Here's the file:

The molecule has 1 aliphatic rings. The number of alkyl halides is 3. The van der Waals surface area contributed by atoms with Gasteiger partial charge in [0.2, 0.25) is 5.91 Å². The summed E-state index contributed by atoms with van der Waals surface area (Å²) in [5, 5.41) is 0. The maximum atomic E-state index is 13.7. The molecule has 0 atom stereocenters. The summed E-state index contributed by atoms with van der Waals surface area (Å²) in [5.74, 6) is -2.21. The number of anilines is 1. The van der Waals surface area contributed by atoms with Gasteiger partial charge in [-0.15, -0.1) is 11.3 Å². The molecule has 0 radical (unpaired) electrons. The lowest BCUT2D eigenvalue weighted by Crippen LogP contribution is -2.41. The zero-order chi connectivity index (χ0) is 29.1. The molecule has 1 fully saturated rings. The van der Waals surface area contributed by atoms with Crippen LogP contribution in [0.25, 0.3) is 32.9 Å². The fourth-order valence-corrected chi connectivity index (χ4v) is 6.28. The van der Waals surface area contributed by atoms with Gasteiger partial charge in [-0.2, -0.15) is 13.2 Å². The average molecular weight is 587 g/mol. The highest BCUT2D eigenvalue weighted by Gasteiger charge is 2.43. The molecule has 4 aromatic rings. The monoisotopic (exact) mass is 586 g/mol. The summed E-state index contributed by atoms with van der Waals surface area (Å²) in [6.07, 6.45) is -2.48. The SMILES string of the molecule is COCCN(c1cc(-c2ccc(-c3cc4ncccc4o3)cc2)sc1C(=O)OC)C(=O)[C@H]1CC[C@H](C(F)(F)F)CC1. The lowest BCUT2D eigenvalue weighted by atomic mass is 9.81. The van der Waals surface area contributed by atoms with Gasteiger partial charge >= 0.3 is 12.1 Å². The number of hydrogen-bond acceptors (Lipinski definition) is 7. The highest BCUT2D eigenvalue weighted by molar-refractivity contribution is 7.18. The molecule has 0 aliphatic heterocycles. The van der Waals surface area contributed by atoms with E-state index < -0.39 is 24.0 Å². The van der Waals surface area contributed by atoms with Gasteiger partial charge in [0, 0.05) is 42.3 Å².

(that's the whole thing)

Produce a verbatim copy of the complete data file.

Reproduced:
The molecule has 1 aliphatic rings. The number of alkyl halides is 3. The van der Waals surface area contributed by atoms with Gasteiger partial charge in [0.2, 0.25) is 5.91 Å². The summed E-state index contributed by atoms with van der Waals surface area (Å²) in [5, 5.41) is 0. The maximum atomic E-state index is 13.7. The molecule has 0 atom stereocenters. The summed E-state index contributed by atoms with van der Waals surface area (Å²) in [5.74, 6) is -2.21. The number of anilines is 1. The van der Waals surface area contributed by atoms with Gasteiger partial charge in [-0.15, -0.1) is 11.3 Å². The molecule has 0 radical (unpaired) electrons. The lowest BCUT2D eigenvalue weighted by Crippen LogP contribution is -2.41. The zero-order chi connectivity index (χ0) is 29.1. The molecule has 1 fully saturated rings. The van der Waals surface area contributed by atoms with Crippen LogP contribution in [0.25, 0.3) is 32.9 Å². The fourth-order valence-corrected chi connectivity index (χ4v) is 6.28. The van der Waals surface area contributed by atoms with Gasteiger partial charge in [-0.2, -0.15) is 13.2 Å². The average molecular weight is 587 g/mol. The highest BCUT2D eigenvalue weighted by Gasteiger charge is 2.43. The molecule has 4 aromatic rings. The monoisotopic (exact) mass is 586 g/mol. The summed E-state index contributed by atoms with van der Waals surface area (Å²) in [6.07, 6.45) is -2.48. The SMILES string of the molecule is COCCN(c1cc(-c2ccc(-c3cc4ncccc4o3)cc2)sc1C(=O)OC)C(=O)[C@H]1CC[C@H](C(F)(F)F)CC1. The lowest BCUT2D eigenvalue weighted by atomic mass is 9.81. The van der Waals surface area contributed by atoms with Gasteiger partial charge >= 0.3 is 12.1 Å². The number of hydrogen-bond acceptors (Lipinski definition) is 7. The highest BCUT2D eigenvalue weighted by molar-refractivity contribution is 7.18. The molecule has 0 aliphatic heterocycles. The van der Waals surface area contributed by atoms with E-state index < -0.39 is 24.0 Å². The van der Waals surface area contributed by atoms with Gasteiger partial charge in [0, 0.05) is 42.3 Å².